IMG_2395.jpgThursday Liahona invited me to come to the temple as she received her endowment, and it was a wonderful experience.  I’ve never seen such a happy crowd of extended family and friends to meet someone afterwards! I was thankful to see she had that much support because her parents live far away and couldn’t be there.  FYI: It is a common thing here to see people walk outside to the front porch of the temple in their white clothing.

Friday the Institute was closed for National Sports Day, so we drove two hours up the coral coast and spent Friday afternoon and Saturday at the Outrigger Resort.  We’ve never experienced anything like it, and hope to be able to go there again.

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Both Sumeet and Vicky gave talks in the Samabula ward today. Because it was Vicky’s first talk as a new convert, he asked Elder Whitehead for help preparing it. I gave Sumeet a reference for his talk. We drove from our ward after sacrament meeting to theirs so we could hear them speak, then back to ours again, but it was worth it.  We were happy to see that Sumeet’s mother came to hear him, too.  It is a rare blessing for a YSA here to have parents who are faithful in the gospel, and yet they are as committed as any of Helaman’s stripling warriors.  Single adults fill many (or most) ward callings.IMG_2456.jpg

Today was our last Sunday in the Suva 3rd ward.  I will miss meeting with these lovely sisters.  Sister Tuivaga (pink scarf) is a recent convert and has been especially kind to me.IMG_2458.jpg

We will also miss seeing these darling twin boys (Isaac and Zach, Lydia’s brother’s) in their sulus each Sunday.  What little boy wouldn’t just love being able to go barefoot to church?!  Bare feet, sulus, dogs and frogs, it’s all the same gospel, and we love it.IMG_2463.jpg






June 13 – 19 Father’s Day in Fiji

IMG_2362.jpgThis was a great week. James, Mia and Lini said they wanted to bake, I gave them the ingredients, instructions, and left the kitchen.  Going in for a drink of water, Elder Whitehead told me he noticed that things didn’t look quite right.  That was because somehow 1/2 cup of milk was translated to mean 4 in the mixture for No-Bake chocolate cookies.  We strained off the extra (everyone loved the chocolate milk), and they successfully finished making refreshments for our class.  Yum.  Maybe we’ll do it that way on purpose next time!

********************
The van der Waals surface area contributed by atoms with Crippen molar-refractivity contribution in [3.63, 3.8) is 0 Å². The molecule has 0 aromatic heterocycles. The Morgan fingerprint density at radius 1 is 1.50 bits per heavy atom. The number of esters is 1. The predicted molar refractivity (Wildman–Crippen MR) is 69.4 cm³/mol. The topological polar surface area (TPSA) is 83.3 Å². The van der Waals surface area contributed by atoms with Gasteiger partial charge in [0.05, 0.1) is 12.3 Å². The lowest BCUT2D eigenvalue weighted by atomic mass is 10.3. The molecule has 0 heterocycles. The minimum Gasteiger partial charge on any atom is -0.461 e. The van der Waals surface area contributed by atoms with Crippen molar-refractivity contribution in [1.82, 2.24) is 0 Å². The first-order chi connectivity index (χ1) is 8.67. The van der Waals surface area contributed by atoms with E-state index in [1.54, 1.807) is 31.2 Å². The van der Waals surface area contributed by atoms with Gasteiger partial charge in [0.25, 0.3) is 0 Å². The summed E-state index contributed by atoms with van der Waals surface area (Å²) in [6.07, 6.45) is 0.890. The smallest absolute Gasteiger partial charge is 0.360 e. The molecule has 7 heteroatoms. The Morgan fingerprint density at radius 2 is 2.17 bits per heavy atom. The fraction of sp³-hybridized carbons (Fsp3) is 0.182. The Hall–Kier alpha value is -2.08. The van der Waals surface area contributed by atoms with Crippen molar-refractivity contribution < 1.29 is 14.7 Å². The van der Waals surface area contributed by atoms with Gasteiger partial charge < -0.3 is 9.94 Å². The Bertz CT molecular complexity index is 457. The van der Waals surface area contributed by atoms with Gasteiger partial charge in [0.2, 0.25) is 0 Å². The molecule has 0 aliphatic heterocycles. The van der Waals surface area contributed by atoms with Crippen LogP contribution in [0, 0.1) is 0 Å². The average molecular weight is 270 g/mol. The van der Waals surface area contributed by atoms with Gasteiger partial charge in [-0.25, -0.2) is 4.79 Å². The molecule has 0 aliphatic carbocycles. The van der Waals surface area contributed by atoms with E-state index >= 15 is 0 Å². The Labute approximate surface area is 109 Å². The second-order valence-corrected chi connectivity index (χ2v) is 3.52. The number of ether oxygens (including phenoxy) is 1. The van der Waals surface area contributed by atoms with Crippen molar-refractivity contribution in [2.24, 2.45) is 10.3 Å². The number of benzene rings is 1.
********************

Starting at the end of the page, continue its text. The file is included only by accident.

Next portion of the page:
IMG_2364.jpgWe taught out normal Pearl of Great Price and Missionary Preparation lessons this week, and attended Bro. Stanford’s Doctrines and Teachings of the Book of Mormon.  We are learning tons!  We all said goodbye to Manny again — oh, how we will miss him!  He is on his way now to Provo to learn Gilbertese.

Wednesday we tried to help William with his mission papers, and hit a glitch.  No matter how many people we asked to help, it couldn’t be fixed.  He had a great attitude though, saying the opposition he faced was just steeling his resolve to serve:)IMG_2376.jpg

Saturday I attended a Relief Society Retreat at the stake center.  I had a wonderful time learning about the Self Reliance program and how families can use it instead of relying on “kerekere”(begging / borrowing, relying on someone else).  I heard that the Self Reliance program is coming soon to the U.S., too.  I enjoyed visiting with sisters as we ate bakau (scones) and didn’t realize until I was on my way home that I hadn’t taken any pictures.  That has happened several times lately, and I think that’s because it feels so normal to be here.  We arrived in Fiji one year ago today.